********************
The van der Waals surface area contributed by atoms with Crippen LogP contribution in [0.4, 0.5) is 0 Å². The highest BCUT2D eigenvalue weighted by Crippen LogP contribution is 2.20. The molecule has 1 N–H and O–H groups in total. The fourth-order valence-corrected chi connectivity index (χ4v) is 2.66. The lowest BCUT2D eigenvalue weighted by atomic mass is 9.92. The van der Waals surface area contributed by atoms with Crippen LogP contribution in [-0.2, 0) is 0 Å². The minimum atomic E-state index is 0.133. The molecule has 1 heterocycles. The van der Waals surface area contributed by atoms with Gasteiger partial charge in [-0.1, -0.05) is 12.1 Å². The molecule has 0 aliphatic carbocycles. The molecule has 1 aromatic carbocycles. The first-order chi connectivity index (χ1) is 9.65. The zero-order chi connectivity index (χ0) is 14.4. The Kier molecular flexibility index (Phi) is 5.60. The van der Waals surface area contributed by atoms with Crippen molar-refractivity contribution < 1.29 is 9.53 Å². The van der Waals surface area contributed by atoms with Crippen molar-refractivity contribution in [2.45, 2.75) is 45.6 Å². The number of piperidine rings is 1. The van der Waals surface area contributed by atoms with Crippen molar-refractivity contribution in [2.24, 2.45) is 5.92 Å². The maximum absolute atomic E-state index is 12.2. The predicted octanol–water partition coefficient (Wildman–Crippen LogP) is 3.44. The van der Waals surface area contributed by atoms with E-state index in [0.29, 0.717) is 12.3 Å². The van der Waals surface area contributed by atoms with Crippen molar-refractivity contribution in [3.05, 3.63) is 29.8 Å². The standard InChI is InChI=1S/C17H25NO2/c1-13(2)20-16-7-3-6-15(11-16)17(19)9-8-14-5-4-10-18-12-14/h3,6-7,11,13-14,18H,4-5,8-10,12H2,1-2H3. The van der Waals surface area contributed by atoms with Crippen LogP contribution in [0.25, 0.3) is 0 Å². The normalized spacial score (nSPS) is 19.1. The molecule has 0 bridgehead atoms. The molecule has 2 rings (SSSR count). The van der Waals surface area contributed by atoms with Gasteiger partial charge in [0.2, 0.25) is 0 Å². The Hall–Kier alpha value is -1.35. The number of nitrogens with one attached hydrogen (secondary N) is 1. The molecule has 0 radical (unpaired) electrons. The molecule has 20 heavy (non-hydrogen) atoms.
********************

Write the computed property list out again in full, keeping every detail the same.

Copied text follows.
The van der Waals surface area contributed by atoms with Crippen LogP contribution in [0.4, 0.5) is 0 Å². The highest BCUT2D eigenvalue weighted by Crippen LogP contribution is 2.20. The molecule has 1 N–H and O–H groups in total. The fourth-order valence-corrected chi connectivity index (χ4v) is 2.66. The lowest BCUT2D eigenvalue weighted by atomic mass is 9.92. The van der Waals surface area contributed by atoms with Crippen LogP contribution in [-0.2, 0) is 0 Å². The minimum atomic E-state index is 0.133. The molecule has 1 heterocycles. The van der Waals surface area contributed by atoms with Gasteiger partial charge in [-0.1, -0.05) is 12.1 Å². The molecule has 0 aliphatic carbocycles. The molecule has 1 aromatic carbocycles. The first-order chi connectivity index (χ1) is 9.65. The zero-order chi connectivity index (χ0) is 14.4. The Kier molecular flexibility index (Phi) is 5.60. The van der Waals surface area contributed by atoms with Crippen molar-refractivity contribution < 1.29 is 9.53 Å². The van der Waals surface area contributed by atoms with Crippen molar-refractivity contribution in [2.45, 2.75) is 45.6 Å². The number of piperidine rings is 1. The van der Waals surface area contributed by atoms with Crippen molar-refractivity contribution in [2.24, 2.45) is 5.92 Å². The maximum absolute atomic E-state index is 12.2. The predicted octanol–water partition coefficient (Wildman–Crippen LogP) is 3.44. The van der Waals surface area contributed by atoms with E-state index in [0.29, 0.717) is 12.3 Å². The van der Waals surface area contributed by atoms with Crippen molar-refractivity contribution in [3.05, 3.63) is 29.8 Å². The standard InChI is InChI=1S/C17H25NO2/c1-13(2)20-16-7-3-6-15(11-16)17(19)9-8-14-5-4-10-18-12-14/h3,6-7,11,13-14,18H,4-5,8-10,12H2,1-2H3. The van der Waals surface area contributed by atoms with Crippen LogP contribution in [0.25, 0.3) is 0 Å². The normalized spacial score (nSPS) is 19.1. The molecule has 0 bridgehead atoms. The molecule has 2 rings (SSSR count). The van der Waals surface area contributed by atoms with Gasteiger partial charge in [0.2, 0.25) is 0 Å². The Hall–Kier alpha value is -1.35. The number of nitrogens with one attached hydrogen (secondary N) is 1. The molecule has 0 radical (unpaired) electrons. The molecule has 20 heavy (non-hydrogen) atoms.